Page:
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Strabo, Geography 6 0 Browse Search
C. Suetonius Tranquillus, The Lives of the Caesars (ed. Alexander Thomson) 4 0 Browse Search
Polybius, Histories 2 0 Browse Search
Epictetus, Works (ed. George Long) 2 0 Browse Search
P. Ovidius Naso, Art of Love, Remedy of Love, Art of Beauty, Court of Love, History of Love, Amours (ed. various) 2 0 Browse Search
Cornelius Tacitus, The History (ed. Alfred John Church, William Jackson Brodribb) 2 0 Browse Search
C. Suetonius Tranquillus, The Lives of the Caesars (ed. Alexander Thomson) 2 0 Browse Search
C. Suetonius Tranquillus, The Lives of the Caesars (ed. Alexander Thomson) 2 0 Browse Search
M. Annaeus Lucanus, Pharsalia (ed. Sir Edward Ridley) 2 0 Browse Search
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Browsing named entities in C. Suetonius Tranquillus, The Lives of the Caesars (ed. Alexander Thomson). You can also browse the collection for Via Appia (Italy) or search for Via Appia (Italy) in all documents.

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C. Suetonius Tranquillus, Divus Augustus (ed. Alexander Thomson), chapter 4 (search)
After quitting Macedonia, before he could declare himself a candidate for the consulship, he died suddenly, leaving behind him a daughter, the elder Octavia, by Ancharia; and another daughter, Octavia the younger, as well as Augustus, by Atia, who was the daughter of Marcus Atius Balbus, and Julia, sister to Caius Julius Caesar. Balbus was, by the father's side, of a family who were natives of Aricia,Now Laricia, or Riccia, a town of the Campagna di Roma. on the Appian Way, about ten miles from Rome. and many of whom had been in the senate. By the mother's side he was nearly related to Pompey the Great; and after he had borne the office of praetor, was one of the twenty commissioners appointed by the Julian law to divide the land in Campania among the people. But Mark Antony, treating with contempt Augustus's descent even by the mother's side, says that his great grand-father was of African descent, and at one time kept a perfumer's shop, and at another, a bake-house, in Aricia. And C
C. Suetonius Tranquillus, Divus Augustus (ed. Alexander Thomson), chapter 98 (search)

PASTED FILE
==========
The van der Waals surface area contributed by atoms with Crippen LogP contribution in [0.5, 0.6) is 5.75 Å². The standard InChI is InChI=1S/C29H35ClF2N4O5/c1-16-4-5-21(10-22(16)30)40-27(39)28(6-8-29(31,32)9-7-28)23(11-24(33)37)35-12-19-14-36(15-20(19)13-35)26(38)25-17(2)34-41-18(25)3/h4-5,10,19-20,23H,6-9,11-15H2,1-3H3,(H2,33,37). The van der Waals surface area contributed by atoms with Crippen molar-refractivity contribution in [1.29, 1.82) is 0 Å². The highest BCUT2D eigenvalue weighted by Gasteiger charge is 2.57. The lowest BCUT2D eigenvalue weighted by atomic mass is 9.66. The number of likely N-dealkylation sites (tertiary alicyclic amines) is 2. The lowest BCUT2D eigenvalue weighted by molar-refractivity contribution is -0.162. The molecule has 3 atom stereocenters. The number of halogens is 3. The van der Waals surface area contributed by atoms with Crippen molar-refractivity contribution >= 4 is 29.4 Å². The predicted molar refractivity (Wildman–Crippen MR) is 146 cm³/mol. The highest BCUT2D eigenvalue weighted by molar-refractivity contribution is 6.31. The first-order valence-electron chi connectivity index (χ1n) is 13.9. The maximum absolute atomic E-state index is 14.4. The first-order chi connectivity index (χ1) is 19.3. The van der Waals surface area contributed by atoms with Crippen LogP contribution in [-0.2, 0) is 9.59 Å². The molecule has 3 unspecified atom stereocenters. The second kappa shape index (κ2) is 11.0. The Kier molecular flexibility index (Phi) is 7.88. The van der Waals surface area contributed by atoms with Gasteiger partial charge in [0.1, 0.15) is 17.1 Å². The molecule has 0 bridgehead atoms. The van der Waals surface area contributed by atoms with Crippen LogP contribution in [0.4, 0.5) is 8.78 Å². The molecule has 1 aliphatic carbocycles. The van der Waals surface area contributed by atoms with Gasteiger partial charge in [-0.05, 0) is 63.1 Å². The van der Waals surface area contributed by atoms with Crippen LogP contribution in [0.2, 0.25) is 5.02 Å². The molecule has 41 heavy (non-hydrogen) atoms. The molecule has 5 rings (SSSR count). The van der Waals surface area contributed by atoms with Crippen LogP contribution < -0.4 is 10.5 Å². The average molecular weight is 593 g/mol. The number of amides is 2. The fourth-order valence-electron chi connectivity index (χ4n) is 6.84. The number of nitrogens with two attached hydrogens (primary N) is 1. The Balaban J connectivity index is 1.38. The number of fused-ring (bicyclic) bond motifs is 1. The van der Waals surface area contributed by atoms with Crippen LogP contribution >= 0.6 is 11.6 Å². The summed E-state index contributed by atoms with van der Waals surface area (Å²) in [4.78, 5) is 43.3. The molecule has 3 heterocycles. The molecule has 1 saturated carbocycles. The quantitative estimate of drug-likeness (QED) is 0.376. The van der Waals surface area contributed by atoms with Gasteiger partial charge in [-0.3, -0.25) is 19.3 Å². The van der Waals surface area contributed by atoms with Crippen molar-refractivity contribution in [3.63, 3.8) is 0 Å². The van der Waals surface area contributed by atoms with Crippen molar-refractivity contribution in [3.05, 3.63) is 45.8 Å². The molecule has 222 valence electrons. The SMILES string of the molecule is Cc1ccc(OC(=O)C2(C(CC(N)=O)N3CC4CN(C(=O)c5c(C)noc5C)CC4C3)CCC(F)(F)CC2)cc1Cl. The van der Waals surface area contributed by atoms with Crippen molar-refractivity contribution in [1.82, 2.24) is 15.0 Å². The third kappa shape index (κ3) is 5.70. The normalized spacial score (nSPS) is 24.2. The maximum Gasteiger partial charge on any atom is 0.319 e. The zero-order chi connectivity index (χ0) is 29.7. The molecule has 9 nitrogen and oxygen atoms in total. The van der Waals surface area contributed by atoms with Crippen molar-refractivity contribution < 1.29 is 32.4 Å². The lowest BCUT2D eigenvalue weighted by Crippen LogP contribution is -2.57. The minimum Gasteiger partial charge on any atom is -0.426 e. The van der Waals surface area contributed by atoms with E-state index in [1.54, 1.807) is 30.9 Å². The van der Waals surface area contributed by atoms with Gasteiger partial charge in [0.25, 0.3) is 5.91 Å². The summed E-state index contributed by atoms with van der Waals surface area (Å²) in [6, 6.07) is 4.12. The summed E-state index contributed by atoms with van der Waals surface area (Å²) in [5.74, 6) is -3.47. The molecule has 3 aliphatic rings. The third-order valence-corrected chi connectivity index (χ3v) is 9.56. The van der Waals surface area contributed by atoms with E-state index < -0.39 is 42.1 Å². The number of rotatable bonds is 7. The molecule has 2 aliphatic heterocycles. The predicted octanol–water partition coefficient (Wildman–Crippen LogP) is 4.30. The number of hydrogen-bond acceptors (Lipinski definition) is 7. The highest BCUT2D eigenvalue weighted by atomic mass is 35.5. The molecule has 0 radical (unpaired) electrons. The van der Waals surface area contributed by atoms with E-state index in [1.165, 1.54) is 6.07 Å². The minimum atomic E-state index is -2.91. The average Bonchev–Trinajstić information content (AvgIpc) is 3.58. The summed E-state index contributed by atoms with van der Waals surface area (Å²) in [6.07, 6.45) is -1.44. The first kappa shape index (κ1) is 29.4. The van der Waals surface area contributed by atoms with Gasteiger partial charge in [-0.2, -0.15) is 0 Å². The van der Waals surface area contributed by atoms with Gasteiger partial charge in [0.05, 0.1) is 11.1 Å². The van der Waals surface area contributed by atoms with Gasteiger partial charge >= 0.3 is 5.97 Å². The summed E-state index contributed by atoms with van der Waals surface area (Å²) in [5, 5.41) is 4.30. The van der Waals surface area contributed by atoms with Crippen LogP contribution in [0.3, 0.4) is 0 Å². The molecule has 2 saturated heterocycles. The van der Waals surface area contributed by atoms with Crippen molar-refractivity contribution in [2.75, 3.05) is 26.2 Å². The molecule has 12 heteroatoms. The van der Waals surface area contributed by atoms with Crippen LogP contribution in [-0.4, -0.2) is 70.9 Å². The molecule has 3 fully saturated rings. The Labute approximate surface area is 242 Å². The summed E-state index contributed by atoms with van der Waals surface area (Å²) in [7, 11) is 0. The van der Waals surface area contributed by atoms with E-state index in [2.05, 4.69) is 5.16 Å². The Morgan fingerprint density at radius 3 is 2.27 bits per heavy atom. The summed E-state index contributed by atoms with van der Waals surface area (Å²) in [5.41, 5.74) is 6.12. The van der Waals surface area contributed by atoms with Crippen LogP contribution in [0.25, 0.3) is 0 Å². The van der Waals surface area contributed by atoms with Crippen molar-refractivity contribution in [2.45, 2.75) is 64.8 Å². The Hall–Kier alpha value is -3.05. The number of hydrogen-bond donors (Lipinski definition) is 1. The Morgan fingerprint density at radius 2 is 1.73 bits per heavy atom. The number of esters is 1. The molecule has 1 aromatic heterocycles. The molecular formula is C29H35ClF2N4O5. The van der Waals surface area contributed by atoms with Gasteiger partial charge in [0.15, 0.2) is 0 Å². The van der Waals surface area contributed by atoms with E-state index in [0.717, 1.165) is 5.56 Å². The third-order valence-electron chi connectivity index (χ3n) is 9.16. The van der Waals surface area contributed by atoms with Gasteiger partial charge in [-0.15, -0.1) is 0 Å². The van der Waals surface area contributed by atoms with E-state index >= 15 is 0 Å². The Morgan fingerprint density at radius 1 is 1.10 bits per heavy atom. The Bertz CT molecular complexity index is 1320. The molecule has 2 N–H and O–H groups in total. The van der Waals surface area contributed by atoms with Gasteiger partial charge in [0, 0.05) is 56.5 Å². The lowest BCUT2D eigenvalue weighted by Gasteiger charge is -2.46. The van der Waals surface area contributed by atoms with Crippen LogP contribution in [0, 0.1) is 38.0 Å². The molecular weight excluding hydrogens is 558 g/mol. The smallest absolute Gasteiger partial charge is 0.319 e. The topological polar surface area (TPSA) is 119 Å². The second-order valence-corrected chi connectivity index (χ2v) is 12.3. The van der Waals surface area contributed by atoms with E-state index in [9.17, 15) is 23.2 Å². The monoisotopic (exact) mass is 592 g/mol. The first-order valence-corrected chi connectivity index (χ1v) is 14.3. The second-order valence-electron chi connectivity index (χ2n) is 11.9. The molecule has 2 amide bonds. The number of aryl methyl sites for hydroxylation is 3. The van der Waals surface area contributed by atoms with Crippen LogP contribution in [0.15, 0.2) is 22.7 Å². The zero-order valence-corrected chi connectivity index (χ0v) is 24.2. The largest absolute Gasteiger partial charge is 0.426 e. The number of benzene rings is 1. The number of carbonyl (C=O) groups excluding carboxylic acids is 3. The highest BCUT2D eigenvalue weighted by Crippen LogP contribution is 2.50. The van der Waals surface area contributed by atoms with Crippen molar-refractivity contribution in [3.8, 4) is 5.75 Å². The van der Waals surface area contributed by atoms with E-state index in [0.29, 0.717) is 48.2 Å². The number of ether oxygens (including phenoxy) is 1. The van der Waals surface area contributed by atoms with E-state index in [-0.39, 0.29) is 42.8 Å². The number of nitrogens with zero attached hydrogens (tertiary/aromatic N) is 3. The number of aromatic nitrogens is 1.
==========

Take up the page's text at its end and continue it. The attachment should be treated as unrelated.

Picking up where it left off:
ns were carried by the magistrates of the municipal Municipia were towns which had obtained the rights of Roman citizens. Some of them had all which could be enjoyed without residing at Rome. Others had the right of serving in the Roman legions, but not that of voting, nor of holding civil offices. The municipia retained their own laws and customs; nor were they obliged to receive the Roman laws unless they chose it. towns and colonies, from Nola to Bovillae,Bovillae, a small place on the Appian Way, about nineteen miles from Rome, now called Frattochio. and in the night-time, because of the season of the year. During the intervals, the body lay in some basilica, or great temple, of each town. At Bovillae it was met by the Equestrian Order, who carried it to the city, and deposited it in the vestibule of his own house. The senate proceeded with so much zeal in the arrangement of his funeral, and paying honour to his memory, that amongst several other proposals, some were for having th
C. Suetonius Tranquillus, Tiberius (ed. Alexander Thomson), chapter 2 (search)
Claudius Nero cut off Hasdrubal with a vast army upon his arrival in Italy from Spain, before he could form a junction with his brother Annibal.A.U.C. 574 On the other hand, Claudius Appius Regillanus, one of the Decemvirs, made a violent attempt to have a free virgin, of whom he was enamoured, adjudged a slave; which caused the people to secede a second time from the senate.A.U.C. 304 Claudius Drusus erected a statue of himself wearing a crown at Appii Forum, An ancient Latin town on the Via Appia, the present road to Naples, mentioned by St. Paul, Acts xxviii. 15, and Horace, Sat. i. 5., in giving an account of their travels. and endeavoured, by means of his dependants, to make himself master of Italy. Claudius Pulcher, when, off the coast of Sicily,A.U.C. 505 the pullets used for taking augury would not eat, in contempt of the omen threw them overboard, as if they should drink at least, if they would not eat; and then engaging the enemy, was routed. After his defeat, when he was o
C. Suetonius Tranquillus, Divus Claudius (ed. Alexander Thomson), chapter 1 (search)
ersons of the several municipalities and colonies upon the road, being met and received by the recorders of each place, and buried in the Campus Martius. In honour of his memory, the army erected a monument, round which the soldiers used, annually, upon a certain day, to march in solemn procession, and persons deputed from the several cities of Gaul performed religious rites. The senate likewise, among various other honours, decreed for him a triumphal arch of marble, with trophies, in the Appian Way, and gave the cognomen of Germanicus to him and his posterity. In him the civil and military virtues were equally displayed; for, besides his victories, he gained from the enemy the Spolia Opima,The Spolia Opima were the spoils taken from the enemy's king, or chief, when slain in single combat by a Roman general. They were always hung up in the Temple of Jupiter Feretrius. Those spoils had been obtained only thrice since the foundation of Rome: the first by Romulus, who slew Acron, king